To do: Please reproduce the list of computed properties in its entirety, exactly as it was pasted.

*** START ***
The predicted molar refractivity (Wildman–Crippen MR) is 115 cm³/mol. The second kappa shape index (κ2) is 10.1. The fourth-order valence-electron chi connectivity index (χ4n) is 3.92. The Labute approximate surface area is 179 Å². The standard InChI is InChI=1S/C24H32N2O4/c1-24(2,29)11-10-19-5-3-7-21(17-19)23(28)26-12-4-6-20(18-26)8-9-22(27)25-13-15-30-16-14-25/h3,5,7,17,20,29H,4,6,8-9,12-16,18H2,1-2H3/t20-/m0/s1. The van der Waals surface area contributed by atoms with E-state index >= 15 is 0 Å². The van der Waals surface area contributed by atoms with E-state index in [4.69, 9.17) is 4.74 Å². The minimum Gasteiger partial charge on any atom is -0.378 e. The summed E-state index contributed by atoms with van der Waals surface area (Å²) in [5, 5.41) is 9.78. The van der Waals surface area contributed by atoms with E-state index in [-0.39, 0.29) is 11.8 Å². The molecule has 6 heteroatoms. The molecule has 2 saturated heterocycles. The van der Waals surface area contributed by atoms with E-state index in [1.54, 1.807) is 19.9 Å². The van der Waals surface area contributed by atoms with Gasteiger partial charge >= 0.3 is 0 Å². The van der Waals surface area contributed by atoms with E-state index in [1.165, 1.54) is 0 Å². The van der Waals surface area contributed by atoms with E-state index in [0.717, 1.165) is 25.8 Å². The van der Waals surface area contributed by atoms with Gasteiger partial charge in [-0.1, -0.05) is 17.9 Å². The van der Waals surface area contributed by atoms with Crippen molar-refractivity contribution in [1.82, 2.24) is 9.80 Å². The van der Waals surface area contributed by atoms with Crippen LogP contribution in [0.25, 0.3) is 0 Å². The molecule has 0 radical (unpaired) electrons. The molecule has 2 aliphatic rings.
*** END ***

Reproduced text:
The predicted molar refractivity (Wildman–Crippen MR) is 115 cm³/mol. The second kappa shape index (κ2) is 10.1. The fourth-order valence-electron chi connectivity index (χ4n) is 3.92. The Labute approximate surface area is 179 Å². The standard InChI is InChI=1S/C24H32N2O4/c1-24(2,29)11-10-19-5-3-7-21(17-19)23(28)26-12-4-6-20(18-26)8-9-22(27)25-13-15-30-16-14-25/h3,5,7,17,20,29H,4,6,8-9,12-16,18H2,1-2H3/t20-/m0/s1. The van der Waals surface area contributed by atoms with E-state index >= 15 is 0 Å². The van der Waals surface area contributed by atoms with E-state index in [4.69, 9.17) is 4.74 Å². The minimum Gasteiger partial charge on any atom is -0.378 e. The summed E-state index contributed by atoms with van der Waals surface area (Å²) in [5, 5.41) is 9.78. The van der Waals surface area contributed by atoms with E-state index in [-0.39, 0.29) is 11.8 Å². The molecule has 6 heteroatoms. The molecule has 2 saturated heterocycles. The van der Waals surface area contributed by atoms with E-state index in [1.54, 1.807) is 19.9 Å². The van der Waals surface area contributed by atoms with Gasteiger partial charge >= 0.3 is 0 Å². The van der Waals surface area contributed by atoms with E-state index in [1.165, 1.54) is 0 Å². The van der Waals surface area contributed by atoms with E-state index in [0.717, 1.165) is 25.8 Å². The van der Waals surface area contributed by atoms with Gasteiger partial charge in [-0.1, -0.05) is 17.9 Å². The van der Waals surface area contributed by atoms with Crippen molar-refractivity contribution in [1.82, 2.24) is 9.80 Å². The van der Waals surface area contributed by atoms with Crippen LogP contribution in [0.25, 0.3) is 0 Å². The molecule has 0 radical (unpaired) electrons. The molecule has 2 aliphatic rings.